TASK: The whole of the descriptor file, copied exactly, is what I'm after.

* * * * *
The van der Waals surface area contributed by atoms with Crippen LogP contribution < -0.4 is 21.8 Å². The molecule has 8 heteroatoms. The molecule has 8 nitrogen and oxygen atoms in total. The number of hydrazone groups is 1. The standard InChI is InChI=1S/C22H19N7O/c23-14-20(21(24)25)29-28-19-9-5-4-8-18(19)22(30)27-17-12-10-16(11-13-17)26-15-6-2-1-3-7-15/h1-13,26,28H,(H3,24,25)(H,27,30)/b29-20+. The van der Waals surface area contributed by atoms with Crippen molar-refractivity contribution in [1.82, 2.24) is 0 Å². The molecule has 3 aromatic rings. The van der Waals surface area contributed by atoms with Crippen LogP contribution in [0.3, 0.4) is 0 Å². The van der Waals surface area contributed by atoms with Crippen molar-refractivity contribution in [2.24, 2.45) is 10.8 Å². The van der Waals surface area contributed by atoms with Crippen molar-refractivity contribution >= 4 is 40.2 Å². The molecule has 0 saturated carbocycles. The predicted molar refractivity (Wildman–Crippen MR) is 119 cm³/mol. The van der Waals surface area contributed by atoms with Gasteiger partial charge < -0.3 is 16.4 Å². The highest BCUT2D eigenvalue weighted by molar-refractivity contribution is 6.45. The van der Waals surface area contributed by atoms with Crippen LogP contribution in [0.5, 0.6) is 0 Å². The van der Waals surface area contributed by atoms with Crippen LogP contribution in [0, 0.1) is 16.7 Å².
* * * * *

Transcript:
The van der Waals surface area contributed by atoms with Crippen LogP contribution < -0.4 is 21.8 Å². The molecule has 8 heteroatoms. The molecule has 8 nitrogen and oxygen atoms in total. The number of hydrazone groups is 1. The standard InChI is InChI=1S/C22H19N7O/c23-14-20(21(24)25)29-28-19-9-5-4-8-18(19)22(30)27-17-12-10-16(11-13-17)26-15-6-2-1-3-7-15/h1-13,26,28H,(H3,24,25)(H,27,30)/b29-20+. The van der Waals surface area contributed by atoms with Crippen molar-refractivity contribution in [1.82, 2.24) is 0 Å². The molecule has 3 aromatic rings. The van der Waals surface area contributed by atoms with Crippen LogP contribution in [0.3, 0.4) is 0 Å². The van der Waals surface area contributed by atoms with Crippen molar-refractivity contribution in [2.24, 2.45) is 10.8 Å². The van der Waals surface area contributed by atoms with Crippen molar-refractivity contribution >= 4 is 40.2 Å². The molecule has 0 saturated carbocycles. The predicted molar refractivity (Wildman–Crippen MR) is 119 cm³/mol. The van der Waals surface area contributed by atoms with Gasteiger partial charge < -0.3 is 16.4 Å². The highest BCUT2D eigenvalue weighted by molar-refractivity contribution is 6.45. The van der Waals surface area contributed by atoms with Crippen LogP contribution in [0.5, 0.6) is 0 Å². The van der Waals surface area contributed by atoms with Crippen LogP contribution in [0, 0.1) is 16.7 Å².